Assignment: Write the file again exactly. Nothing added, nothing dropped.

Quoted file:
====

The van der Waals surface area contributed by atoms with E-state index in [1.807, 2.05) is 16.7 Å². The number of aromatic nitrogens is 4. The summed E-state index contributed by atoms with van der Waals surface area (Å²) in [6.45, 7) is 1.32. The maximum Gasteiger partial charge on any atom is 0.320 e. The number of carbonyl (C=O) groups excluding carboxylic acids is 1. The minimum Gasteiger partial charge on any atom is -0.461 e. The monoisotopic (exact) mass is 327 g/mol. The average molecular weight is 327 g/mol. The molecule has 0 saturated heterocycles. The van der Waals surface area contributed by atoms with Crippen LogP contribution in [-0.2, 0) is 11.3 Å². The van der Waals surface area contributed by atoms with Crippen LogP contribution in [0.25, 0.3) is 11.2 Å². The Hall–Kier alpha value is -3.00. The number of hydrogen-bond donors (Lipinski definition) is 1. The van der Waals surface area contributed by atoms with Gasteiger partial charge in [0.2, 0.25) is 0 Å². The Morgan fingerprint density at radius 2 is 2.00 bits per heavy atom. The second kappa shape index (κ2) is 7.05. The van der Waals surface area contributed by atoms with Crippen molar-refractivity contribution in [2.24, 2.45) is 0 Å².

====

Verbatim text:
The van der Waals surface area contributed by atoms with E-state index in [1.807, 2.05) is 16.7 Å². The number of aromatic nitrogens is 4. The summed E-state index contributed by atoms with van der Waals surface area (Å²) in [6.45, 7) is 1.32. The maximum Gasteiger partial charge on any atom is 0.320 e. The number of carbonyl (C=O) groups excluding carboxylic acids is 1. The minimum Gasteiger partial charge on any atom is -0.461 e. The monoisotopic (exact) mass is 327 g/mol. The average molecular weight is 327 g/mol. The molecule has 0 saturated heterocycles. The van der Waals surface area contributed by atoms with Crippen LogP contribution in [-0.2, 0) is 11.3 Å². The van der Waals surface area contributed by atoms with Crippen LogP contribution in [0.25, 0.3) is 11.2 Å². The Hall–Kier alpha value is -3.00. The number of hydrogen-bond donors (Lipinski definition) is 1. The van der Waals surface area contributed by atoms with Gasteiger partial charge in [0.2, 0.25) is 0 Å². The Morgan fingerprint density at radius 2 is 2.00 bits per heavy atom. The second kappa shape index (κ2) is 7.05. The van der Waals surface area contributed by atoms with Crippen molar-refractivity contribution in [2.24, 2.45) is 0 Å².